India came one step closer to completing a satellite-driven digital broadband revolution with the Indian Space Research Organisation successfully launching the second, high throughput communication satellite Gsat-29 on board GSLV MK-III.
The success boosts Isro’s confidence as it readies for its second moon mission and first human mission, which will use tweaked versions of GSLV MK-III. Gsat-29, which will provide high end communication, also has a high-resolution camera which keeps a watch over India and its surroundings. It also heralds the age of communication between satellites. Along with a previous satellite and two others in the pipeline, Gsat-29 promises to deliver 100 mbps data speed across the country.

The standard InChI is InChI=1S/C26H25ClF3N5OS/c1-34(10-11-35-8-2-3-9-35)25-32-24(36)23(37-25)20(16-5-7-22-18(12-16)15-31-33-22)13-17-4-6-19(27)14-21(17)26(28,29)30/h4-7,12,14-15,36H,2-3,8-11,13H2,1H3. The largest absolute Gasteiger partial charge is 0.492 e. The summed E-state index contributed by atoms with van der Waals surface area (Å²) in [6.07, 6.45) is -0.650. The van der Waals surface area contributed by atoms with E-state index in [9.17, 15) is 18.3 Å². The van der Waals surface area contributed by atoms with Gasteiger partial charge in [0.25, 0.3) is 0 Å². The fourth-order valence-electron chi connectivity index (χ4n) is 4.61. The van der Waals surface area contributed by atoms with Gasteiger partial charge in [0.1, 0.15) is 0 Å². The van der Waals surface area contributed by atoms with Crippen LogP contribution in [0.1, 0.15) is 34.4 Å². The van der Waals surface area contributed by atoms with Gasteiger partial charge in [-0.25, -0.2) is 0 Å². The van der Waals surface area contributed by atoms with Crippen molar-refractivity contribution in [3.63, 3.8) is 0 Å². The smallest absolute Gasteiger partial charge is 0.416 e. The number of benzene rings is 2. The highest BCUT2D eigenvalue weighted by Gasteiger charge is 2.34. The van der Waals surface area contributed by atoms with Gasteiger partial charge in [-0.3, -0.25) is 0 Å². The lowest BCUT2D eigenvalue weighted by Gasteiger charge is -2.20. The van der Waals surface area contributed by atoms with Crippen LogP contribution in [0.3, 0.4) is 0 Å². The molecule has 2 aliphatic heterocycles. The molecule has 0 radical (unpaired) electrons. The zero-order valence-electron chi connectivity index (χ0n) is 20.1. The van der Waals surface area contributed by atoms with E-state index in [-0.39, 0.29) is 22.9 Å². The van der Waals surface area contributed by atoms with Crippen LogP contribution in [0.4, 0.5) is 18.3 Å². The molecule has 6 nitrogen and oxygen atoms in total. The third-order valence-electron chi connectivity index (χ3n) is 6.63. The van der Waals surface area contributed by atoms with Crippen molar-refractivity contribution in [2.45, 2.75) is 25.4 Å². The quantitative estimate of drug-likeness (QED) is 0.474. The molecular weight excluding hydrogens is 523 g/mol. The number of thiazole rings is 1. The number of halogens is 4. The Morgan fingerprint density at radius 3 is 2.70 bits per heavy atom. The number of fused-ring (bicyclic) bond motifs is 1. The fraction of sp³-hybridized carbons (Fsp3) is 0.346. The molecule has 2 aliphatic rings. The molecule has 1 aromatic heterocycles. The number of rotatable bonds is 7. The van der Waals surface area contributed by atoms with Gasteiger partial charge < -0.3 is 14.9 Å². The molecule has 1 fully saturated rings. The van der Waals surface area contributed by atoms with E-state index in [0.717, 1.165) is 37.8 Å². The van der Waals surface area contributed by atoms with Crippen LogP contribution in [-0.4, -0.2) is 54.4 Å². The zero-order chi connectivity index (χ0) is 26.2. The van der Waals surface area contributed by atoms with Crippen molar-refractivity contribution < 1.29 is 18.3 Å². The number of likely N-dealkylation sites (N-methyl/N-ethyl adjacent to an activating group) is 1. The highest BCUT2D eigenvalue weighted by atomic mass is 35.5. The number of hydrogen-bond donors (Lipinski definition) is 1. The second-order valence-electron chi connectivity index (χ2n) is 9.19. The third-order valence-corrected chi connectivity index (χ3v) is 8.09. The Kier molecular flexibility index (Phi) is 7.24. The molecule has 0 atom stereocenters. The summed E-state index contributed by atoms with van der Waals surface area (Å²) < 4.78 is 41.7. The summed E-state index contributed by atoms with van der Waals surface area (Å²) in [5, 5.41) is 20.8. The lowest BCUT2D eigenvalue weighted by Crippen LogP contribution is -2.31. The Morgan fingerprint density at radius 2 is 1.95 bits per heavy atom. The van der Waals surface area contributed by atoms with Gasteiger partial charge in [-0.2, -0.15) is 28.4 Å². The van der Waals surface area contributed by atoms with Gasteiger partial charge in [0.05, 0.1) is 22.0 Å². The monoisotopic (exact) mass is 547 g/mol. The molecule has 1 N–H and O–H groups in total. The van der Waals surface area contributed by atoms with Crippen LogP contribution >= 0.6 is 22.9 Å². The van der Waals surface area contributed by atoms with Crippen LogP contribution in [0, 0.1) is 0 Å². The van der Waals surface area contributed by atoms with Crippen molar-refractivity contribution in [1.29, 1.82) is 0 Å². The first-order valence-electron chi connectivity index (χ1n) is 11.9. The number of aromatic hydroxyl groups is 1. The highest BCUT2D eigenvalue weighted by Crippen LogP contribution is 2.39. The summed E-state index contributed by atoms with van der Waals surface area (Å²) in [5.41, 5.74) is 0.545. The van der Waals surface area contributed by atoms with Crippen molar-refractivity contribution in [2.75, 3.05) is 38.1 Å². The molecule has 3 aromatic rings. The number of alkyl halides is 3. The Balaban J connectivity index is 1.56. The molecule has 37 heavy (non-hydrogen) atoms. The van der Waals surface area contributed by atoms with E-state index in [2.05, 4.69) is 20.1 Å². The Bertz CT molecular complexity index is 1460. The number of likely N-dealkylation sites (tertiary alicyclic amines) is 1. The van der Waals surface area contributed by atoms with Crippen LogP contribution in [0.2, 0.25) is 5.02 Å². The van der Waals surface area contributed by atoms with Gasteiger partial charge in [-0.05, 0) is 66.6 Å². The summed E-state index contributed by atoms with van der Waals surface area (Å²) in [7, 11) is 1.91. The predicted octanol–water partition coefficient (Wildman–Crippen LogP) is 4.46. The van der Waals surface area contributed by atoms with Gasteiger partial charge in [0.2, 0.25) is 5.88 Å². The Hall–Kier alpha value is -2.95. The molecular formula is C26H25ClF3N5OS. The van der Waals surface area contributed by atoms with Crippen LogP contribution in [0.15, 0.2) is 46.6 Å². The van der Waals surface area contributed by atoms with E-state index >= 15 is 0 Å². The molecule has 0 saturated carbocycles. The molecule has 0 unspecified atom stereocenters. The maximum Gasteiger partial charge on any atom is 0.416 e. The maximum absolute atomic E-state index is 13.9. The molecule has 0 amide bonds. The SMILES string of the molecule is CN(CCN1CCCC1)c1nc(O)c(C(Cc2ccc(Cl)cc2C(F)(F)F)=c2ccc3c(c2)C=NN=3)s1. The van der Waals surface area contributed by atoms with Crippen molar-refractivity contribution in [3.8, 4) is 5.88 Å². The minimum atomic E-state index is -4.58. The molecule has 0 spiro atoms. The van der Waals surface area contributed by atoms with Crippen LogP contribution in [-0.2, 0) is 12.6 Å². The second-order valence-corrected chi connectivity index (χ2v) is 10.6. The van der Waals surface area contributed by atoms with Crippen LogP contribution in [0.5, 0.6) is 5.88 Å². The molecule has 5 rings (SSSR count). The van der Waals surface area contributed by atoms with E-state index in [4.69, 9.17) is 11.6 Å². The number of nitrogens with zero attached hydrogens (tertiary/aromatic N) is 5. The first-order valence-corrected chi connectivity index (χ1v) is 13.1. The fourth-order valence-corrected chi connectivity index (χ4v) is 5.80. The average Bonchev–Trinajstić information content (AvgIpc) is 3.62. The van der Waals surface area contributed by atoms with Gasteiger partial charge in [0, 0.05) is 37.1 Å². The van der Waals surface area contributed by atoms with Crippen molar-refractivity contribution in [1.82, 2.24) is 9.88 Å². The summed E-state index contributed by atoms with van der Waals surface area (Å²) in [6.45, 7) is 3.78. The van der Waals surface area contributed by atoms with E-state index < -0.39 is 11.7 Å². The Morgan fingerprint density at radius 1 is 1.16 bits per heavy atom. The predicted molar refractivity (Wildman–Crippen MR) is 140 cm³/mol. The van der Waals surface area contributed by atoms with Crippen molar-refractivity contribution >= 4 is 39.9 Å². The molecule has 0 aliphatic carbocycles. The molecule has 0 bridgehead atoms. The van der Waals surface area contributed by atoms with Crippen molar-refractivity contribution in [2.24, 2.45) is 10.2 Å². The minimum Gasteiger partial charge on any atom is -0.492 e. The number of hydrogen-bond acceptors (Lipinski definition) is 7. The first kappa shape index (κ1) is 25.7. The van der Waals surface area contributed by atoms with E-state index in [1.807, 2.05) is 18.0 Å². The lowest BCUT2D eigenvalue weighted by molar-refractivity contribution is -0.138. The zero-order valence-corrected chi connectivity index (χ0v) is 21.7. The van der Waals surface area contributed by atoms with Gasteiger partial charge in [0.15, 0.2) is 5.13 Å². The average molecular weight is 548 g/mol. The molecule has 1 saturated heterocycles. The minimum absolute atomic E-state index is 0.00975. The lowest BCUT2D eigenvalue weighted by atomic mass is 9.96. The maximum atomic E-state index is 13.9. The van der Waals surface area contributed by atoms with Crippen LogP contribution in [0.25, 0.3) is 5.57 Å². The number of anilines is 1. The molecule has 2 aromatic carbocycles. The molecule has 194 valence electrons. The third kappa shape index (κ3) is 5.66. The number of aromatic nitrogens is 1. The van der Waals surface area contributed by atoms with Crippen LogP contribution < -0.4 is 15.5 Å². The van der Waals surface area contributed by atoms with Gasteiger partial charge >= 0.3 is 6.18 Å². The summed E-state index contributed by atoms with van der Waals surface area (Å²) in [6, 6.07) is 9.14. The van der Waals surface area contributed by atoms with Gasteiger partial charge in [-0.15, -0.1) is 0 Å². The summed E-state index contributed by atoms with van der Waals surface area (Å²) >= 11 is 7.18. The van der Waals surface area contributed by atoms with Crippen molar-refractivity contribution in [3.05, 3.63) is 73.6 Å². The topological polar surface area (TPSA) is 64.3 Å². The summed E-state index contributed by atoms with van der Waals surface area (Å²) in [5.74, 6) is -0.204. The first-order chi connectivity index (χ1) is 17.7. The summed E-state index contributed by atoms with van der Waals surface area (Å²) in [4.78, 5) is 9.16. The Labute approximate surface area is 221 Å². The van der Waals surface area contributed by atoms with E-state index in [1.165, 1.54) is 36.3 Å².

About 17 minutes after lifting off from the Satish Dhawan Space Centre in Sriharikota, Andhra Pradesh, GSLV MKIII-D2, the second demonstration flight of MKIII, placed Gsat-29 in a geostationary transfer orbit. “India’s youngest launch vehicle has launched the heaviest satellite from Indian soil,” said Isro chairman K Sivan. “I am happy that the insertion was so precise. This mission is very important for both the Gsat and GSLV programmes.”
By Sunday, after three orbit raising manoeuvres, Gsat-29 will be placed in its final geostationary orbit using onboard propulsion system.